Cell Biology: Cell Cycle
I don't really write reviews on this thing, but Professor Colicelli was just so concerned about student learning that it just surprised me. He definitely thinks about his lecture and presentation and plans out demonstrations for class to elaborate his points. He's very patient in class and during office hours. I learned a lot and I had fun, what more can you ask for right?
super concerned about student learning. would take time to stop during class and go over any slides before the class gets too lost, etc. funny dry humor type of professor. his tests were doable...just have to memorize everything on the slides. i felt so honored to have him as a professor since he was one of the main forerunners in histone research. he's super legit
CHEM 184: Do not take this professor unless you have the whole sets of old paper. He is too demanding. If you are taking one or two classes, it might be okay. But with three or four classes, you will fall behind within the first week and will never catch up with the material again. Exams are super-hard (You don't even know whether the problems are from 184 material.) and insanely long, making slow-paced people hard to pass. He will find anything to mark you down. His grading schemes are questionable too. I know some people got B's even though they did not finished their lab. He's one of those obnoxious people who takes the attitude that "life's going to treat you like shit so I'm going to treat you like shit - that way you'll be conditioned". This class was the most time-consuming class that I had at UCLA and ruined my transcript. Plus I came out learning nothing.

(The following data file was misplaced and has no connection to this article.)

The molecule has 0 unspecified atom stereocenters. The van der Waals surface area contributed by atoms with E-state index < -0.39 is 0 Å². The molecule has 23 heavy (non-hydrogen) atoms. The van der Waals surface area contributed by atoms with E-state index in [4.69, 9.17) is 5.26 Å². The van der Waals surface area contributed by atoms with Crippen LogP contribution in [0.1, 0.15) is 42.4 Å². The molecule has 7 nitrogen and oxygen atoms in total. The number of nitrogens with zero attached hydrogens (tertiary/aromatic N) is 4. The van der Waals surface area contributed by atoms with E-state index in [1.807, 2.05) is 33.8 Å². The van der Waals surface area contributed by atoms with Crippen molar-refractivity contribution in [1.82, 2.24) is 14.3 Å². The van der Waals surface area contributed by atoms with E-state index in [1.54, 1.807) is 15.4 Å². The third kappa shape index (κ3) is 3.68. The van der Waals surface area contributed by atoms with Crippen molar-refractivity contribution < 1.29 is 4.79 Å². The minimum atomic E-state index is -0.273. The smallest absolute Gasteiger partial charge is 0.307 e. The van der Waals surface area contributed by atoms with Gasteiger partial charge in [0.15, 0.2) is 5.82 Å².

Dr. Shuai was a relief after the three weeks of Dr. Grunstein. Don't get me wrong, Grunstein was an amazing professor (and if you look him up, a figurehead in the histone field), but he went over so much material in such a short amount of time that it was difficult to keep up with him and his expectations. Dr. Shuai had a very limited range of material, but made sure to go very in-depth, he stressed the basics so that we could build off a solid foundation once we hit the cancer lectures. He always asked us if we had questions before moving on to a new topic, and if he sensed the smallest hesitation on our part, would make sure to go over the topics that we had trouble on. He really stressed conceptual understanding of the material... on our "final" he maybe had 3 out of 7 questions that asked us to design experiments related to some of the regulatory pathways for apoptosis and cyclin... we therefore weren't expected to memorize pointless details, but to have a grasp of the concepts behind the topics. Overall, he was a great teacher, and my favorite of the MCDB M 140 Professors (who were all great to begin with)